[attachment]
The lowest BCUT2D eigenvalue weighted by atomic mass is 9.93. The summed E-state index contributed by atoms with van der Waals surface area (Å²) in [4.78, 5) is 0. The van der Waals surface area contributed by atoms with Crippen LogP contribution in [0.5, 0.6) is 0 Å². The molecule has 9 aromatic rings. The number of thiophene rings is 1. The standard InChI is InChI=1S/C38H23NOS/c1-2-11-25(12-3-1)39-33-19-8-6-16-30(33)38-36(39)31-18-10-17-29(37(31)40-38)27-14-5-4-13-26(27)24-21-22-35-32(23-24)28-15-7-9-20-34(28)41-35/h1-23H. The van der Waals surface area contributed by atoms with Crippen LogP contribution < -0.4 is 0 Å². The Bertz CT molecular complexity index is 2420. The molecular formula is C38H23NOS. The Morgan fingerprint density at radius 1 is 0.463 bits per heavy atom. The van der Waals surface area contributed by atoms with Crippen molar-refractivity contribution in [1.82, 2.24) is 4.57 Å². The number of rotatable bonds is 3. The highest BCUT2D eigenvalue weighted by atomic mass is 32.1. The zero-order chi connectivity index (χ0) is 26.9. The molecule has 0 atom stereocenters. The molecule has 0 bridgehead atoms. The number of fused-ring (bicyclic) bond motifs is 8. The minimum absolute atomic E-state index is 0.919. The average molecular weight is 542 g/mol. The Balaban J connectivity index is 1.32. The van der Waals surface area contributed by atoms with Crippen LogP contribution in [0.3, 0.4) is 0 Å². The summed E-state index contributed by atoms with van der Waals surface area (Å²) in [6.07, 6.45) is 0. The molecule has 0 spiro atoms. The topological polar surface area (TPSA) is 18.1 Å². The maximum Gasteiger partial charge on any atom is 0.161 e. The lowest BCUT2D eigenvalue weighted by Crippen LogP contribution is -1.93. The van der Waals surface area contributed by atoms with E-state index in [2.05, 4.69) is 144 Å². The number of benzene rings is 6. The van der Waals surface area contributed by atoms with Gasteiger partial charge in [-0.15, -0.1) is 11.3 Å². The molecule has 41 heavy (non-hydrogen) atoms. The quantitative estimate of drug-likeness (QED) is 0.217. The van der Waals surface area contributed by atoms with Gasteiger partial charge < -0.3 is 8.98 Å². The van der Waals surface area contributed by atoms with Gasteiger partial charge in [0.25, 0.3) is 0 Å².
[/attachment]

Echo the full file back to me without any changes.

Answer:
The lowest BCUT2D eigenvalue weighted by atomic mass is 9.93. The summed E-state index contributed by atoms with van der Waals surface area (Å²) in [4.78, 5) is 0. The van der Waals surface area contributed by atoms with Crippen LogP contribution in [0.5, 0.6) is 0 Å². The molecule has 9 aromatic rings. The number of thiophene rings is 1. The standard InChI is InChI=1S/C38H23NOS/c1-2-11-25(12-3-1)39-33-19-8-6-16-30(33)38-36(39)31-18-10-17-29(37(31)40-38)27-14-5-4-13-26(27)24-21-22-35-32(23-24)28-15-7-9-20-34(28)41-35/h1-23H. The van der Waals surface area contributed by atoms with Crippen LogP contribution < -0.4 is 0 Å². The Bertz CT molecular complexity index is 2420. The molecular formula is C38H23NOS. The Morgan fingerprint density at radius 1 is 0.463 bits per heavy atom. The van der Waals surface area contributed by atoms with Crippen molar-refractivity contribution in [1.82, 2.24) is 4.57 Å². The number of rotatable bonds is 3. The highest BCUT2D eigenvalue weighted by atomic mass is 32.1. The zero-order chi connectivity index (χ0) is 26.9. The molecule has 0 atom stereocenters. The molecule has 0 bridgehead atoms. The number of fused-ring (bicyclic) bond motifs is 8. The minimum absolute atomic E-state index is 0.919. The average molecular weight is 542 g/mol. The Balaban J connectivity index is 1.32. The van der Waals surface area contributed by atoms with Crippen LogP contribution in [0.3, 0.4) is 0 Å². The summed E-state index contributed by atoms with van der Waals surface area (Å²) in [6.07, 6.45) is 0. The molecule has 0 spiro atoms. The topological polar surface area (TPSA) is 18.1 Å². The maximum Gasteiger partial charge on any atom is 0.161 e. The lowest BCUT2D eigenvalue weighted by Crippen LogP contribution is -1.93. The van der Waals surface area contributed by atoms with E-state index in [2.05, 4.69) is 144 Å². The number of benzene rings is 6. The van der Waals surface area contributed by atoms with Gasteiger partial charge in [-0.15, -0.1) is 11.3 Å². The molecule has 41 heavy (non-hydrogen) atoms. The quantitative estimate of drug-likeness (QED) is 0.217. The van der Waals surface area contributed by atoms with Gasteiger partial charge < -0.3 is 8.98 Å². The van der Waals surface area contributed by atoms with Gasteiger partial charge in [0.25, 0.3) is 0 Å².